He’s searching for America’s electronic waste.

“People have the right to know where their stuff goes,” he says.

You buy a new phone or computer and you take your old one to a local recycler. It's the green thing to do, right?

Well, it turns out a lot of those devices may not be getting recycled at all. The United States is the single largest producer of electronic waste, generating almost 8 million tons a year.

A good way to understand e-waste is in terms of cell phones.

Every year, the world produces 1.4 billion phones. Stacked up, these new phones would higher than the International Space Station. The average American replaces their phone every two years.

The biggest electronic recycling company in Washington faces multiple state investigations and has lost its environmental certification after it was caught secretly exporting televisions laden with hazardous materials to unregulated facilities in Hong Kong.

Seattle-based Total Reclaim, a certified electronics recycler in Oregon and Washington, admitted to withholding information about the exports after the nonprofit Basel Action Network placed GPS tracking devices in flat screen TVs and tracked their journey overseas.

How We Did It: Reporting 'The Circuit'

May 5, 2016

As EarthFix reporters Ken Christensen and Katie Campbell passed their eyes over stacks of electronic rubble in the middle of rural Hong Kong, something stuck out.

In the piles of discarded computers, television sets and other electronics, the two reporters picked out familiar names — namely, Total Reclaim, a recycling company that handles large amounts of the Northwest’s e-waste.

A new study conducted in Portland neighborhoods confirms that the more traffic there is on a street, the more air pollution cyclists are breathing.

A number of studies have measured air quality along bike routes, but Alex Bigazzi wanted to see how much pollution got into cyclists’ lungs.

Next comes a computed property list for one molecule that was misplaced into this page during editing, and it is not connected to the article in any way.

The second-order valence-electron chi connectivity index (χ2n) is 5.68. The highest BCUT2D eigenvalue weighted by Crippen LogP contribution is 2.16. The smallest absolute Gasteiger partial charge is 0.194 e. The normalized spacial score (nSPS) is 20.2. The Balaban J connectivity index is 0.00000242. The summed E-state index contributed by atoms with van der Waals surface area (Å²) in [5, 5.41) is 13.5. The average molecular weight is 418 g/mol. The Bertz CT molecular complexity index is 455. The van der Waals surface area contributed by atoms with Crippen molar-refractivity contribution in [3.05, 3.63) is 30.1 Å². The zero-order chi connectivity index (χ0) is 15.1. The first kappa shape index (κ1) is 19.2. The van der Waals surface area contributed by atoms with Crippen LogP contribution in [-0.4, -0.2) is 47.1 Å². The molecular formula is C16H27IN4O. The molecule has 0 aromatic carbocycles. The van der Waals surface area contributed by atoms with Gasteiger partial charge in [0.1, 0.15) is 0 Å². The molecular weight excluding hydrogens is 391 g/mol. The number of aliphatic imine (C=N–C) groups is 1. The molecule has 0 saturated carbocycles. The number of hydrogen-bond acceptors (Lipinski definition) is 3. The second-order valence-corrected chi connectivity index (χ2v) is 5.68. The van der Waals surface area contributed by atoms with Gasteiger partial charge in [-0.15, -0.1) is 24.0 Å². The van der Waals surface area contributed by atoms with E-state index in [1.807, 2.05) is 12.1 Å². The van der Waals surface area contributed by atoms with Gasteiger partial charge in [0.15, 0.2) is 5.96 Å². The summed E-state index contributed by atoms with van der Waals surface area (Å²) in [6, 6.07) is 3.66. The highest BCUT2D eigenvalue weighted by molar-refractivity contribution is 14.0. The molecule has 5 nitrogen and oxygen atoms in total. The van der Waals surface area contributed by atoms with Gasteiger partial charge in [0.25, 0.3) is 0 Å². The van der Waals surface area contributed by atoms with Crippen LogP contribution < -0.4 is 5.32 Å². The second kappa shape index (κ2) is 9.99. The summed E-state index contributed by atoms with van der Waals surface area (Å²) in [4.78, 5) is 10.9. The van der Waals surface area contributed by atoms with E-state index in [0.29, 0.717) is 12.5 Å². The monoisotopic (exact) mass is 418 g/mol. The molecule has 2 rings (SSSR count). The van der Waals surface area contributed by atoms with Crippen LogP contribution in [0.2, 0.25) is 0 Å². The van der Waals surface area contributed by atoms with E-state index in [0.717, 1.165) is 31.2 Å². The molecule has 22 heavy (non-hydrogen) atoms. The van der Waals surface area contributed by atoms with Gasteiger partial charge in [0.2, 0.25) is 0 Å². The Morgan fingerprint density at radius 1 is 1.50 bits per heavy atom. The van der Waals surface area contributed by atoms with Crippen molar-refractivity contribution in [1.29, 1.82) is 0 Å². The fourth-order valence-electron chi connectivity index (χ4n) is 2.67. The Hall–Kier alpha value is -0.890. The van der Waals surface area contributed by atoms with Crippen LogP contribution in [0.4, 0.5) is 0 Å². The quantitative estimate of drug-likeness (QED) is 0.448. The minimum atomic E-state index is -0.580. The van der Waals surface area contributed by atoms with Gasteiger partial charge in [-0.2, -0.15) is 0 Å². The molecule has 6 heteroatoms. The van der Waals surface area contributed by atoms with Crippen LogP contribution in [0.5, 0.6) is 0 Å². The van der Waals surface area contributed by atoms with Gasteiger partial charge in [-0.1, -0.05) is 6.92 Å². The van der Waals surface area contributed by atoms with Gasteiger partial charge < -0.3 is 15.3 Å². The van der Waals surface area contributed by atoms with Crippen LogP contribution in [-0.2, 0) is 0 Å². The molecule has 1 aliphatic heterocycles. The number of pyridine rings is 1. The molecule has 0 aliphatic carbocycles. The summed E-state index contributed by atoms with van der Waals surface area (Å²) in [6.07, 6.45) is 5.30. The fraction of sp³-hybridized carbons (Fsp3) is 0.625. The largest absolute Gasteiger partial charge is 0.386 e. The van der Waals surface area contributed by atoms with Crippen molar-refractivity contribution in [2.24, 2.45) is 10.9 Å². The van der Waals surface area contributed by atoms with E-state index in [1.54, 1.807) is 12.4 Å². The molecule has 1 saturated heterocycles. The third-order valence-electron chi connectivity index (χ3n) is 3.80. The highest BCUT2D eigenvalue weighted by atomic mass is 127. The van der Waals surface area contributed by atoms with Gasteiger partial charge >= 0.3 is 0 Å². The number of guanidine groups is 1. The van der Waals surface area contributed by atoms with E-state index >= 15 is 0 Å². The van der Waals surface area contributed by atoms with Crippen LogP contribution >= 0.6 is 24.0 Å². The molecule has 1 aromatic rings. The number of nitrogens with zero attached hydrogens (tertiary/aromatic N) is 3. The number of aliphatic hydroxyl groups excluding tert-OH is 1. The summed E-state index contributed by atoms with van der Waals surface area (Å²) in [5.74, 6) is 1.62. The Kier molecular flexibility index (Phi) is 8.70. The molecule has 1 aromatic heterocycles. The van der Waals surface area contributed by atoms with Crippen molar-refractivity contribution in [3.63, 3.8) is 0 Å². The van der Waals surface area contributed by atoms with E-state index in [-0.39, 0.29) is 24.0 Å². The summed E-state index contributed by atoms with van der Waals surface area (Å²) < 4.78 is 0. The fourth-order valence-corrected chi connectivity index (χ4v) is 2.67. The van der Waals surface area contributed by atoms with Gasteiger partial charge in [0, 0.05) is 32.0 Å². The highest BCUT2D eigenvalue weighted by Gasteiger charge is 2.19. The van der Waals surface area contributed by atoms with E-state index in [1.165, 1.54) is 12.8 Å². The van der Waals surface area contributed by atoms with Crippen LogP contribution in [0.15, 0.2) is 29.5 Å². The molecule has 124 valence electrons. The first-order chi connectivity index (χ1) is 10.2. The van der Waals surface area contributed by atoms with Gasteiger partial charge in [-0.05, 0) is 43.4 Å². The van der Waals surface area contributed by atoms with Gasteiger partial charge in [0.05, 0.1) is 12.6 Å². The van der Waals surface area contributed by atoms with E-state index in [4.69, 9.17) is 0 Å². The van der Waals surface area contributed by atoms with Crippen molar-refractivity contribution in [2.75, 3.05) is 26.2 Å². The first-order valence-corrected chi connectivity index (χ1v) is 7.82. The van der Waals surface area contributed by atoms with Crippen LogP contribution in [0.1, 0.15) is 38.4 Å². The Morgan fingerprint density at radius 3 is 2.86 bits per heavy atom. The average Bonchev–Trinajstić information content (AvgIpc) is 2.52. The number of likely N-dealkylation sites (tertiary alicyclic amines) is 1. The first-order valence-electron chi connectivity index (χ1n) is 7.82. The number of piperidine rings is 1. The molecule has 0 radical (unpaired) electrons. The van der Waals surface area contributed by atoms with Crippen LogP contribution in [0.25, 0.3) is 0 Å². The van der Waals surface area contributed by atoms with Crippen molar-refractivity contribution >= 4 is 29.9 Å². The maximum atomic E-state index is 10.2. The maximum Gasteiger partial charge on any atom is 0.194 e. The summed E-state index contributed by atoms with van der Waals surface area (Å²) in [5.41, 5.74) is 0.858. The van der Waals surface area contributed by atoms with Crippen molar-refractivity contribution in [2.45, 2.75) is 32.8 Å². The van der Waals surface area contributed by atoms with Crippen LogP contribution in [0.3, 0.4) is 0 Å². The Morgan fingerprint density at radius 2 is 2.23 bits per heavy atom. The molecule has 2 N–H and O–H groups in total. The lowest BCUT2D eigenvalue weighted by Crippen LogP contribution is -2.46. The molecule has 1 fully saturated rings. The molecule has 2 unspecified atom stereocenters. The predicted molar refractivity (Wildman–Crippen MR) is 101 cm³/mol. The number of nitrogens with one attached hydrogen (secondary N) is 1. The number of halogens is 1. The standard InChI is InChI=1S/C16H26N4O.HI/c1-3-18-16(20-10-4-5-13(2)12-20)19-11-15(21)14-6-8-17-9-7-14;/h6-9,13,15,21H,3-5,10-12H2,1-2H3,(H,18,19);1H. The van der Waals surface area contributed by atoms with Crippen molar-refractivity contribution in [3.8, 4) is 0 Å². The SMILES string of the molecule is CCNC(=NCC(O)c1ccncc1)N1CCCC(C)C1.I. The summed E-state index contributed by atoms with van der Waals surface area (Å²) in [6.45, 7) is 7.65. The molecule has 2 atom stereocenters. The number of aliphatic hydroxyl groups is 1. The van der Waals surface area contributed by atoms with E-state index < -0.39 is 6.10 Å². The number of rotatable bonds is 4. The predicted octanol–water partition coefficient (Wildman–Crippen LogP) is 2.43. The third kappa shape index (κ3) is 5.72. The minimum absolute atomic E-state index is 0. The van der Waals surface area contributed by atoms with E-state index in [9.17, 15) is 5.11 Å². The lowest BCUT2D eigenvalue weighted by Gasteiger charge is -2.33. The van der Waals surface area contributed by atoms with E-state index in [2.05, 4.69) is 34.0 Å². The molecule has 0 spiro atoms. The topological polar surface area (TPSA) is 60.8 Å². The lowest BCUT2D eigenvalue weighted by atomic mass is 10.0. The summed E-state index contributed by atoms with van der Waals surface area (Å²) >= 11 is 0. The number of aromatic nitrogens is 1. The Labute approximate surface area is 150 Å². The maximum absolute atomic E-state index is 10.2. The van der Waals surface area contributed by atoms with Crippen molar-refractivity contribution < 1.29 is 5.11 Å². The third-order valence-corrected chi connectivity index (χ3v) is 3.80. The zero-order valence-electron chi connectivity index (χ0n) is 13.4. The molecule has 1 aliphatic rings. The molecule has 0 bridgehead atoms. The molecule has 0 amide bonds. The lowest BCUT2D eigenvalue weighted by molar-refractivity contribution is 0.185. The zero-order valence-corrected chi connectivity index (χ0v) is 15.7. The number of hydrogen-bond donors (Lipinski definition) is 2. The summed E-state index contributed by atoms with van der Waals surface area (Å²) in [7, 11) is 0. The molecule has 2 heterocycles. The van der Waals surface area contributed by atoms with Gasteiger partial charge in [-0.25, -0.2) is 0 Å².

A new forest study reveals an unexpected silver lining for forests attacked by insects like the mountain pine beetle.

Researchers from the University of Vermont and Oregon State University studied fires in forests with outbreaks of both mountain pine beetles and western spruce budworms in the past 25 years. The new report shows that forests eaten up by insects had less severe wildfires than those that were insect-free.

In a ruling Wednesday, Federal District Court Judge Michael Simon rejected the government's latest plan for protecting salmon in the Columbia River Basin, saying the system of fish-blocking dams “cries out for a new approach.”

Forty centimeters is a long way down when you’re digging a pit in the forest.

“That’s why you never find perpetrators burying a body six feet under – it’s way too much work,” quips Western Oregon University Professor Misty Weitzel to the raucous approval of her sweaty students.

These Western Oregon University students aren’t burying bodies. They’re digging them up. Weitzel assures that the bodies are not human.

“What we have are three domestic pig burials that were placed in the ground 10 years ago,” says Weitzel, who teaches criminal justice.

CASCADE LOCKS – Klairice Westley stoops at the edge of a spring in the woods above the Oxbow Fish Hatchery.

"Want to get a drink?" she asks.

She dips a cupped hand into the pool of water and takes a sip.

"Oh, that's good water,"she says. "That's the best."

Westley lives nearby in Cascade Locks and also belongs to the Grand Ronde and Warm Springs tribes. She says drinking from Oxbow Springs is more than a tradition among tribal members – it’s a religious rite.

A summary out Friday shows there are still elevated levels of hexavalent chromium in Southeast Portland — and Department of Environmental Quality investigators still don’t know where it’s coming from.

State health officials say the emission levels don’t pose an immediate health risk, but Health Authority spokesman Jonathan Modie said risks can go up, the longer people are exposed to cancer-causing chemicals.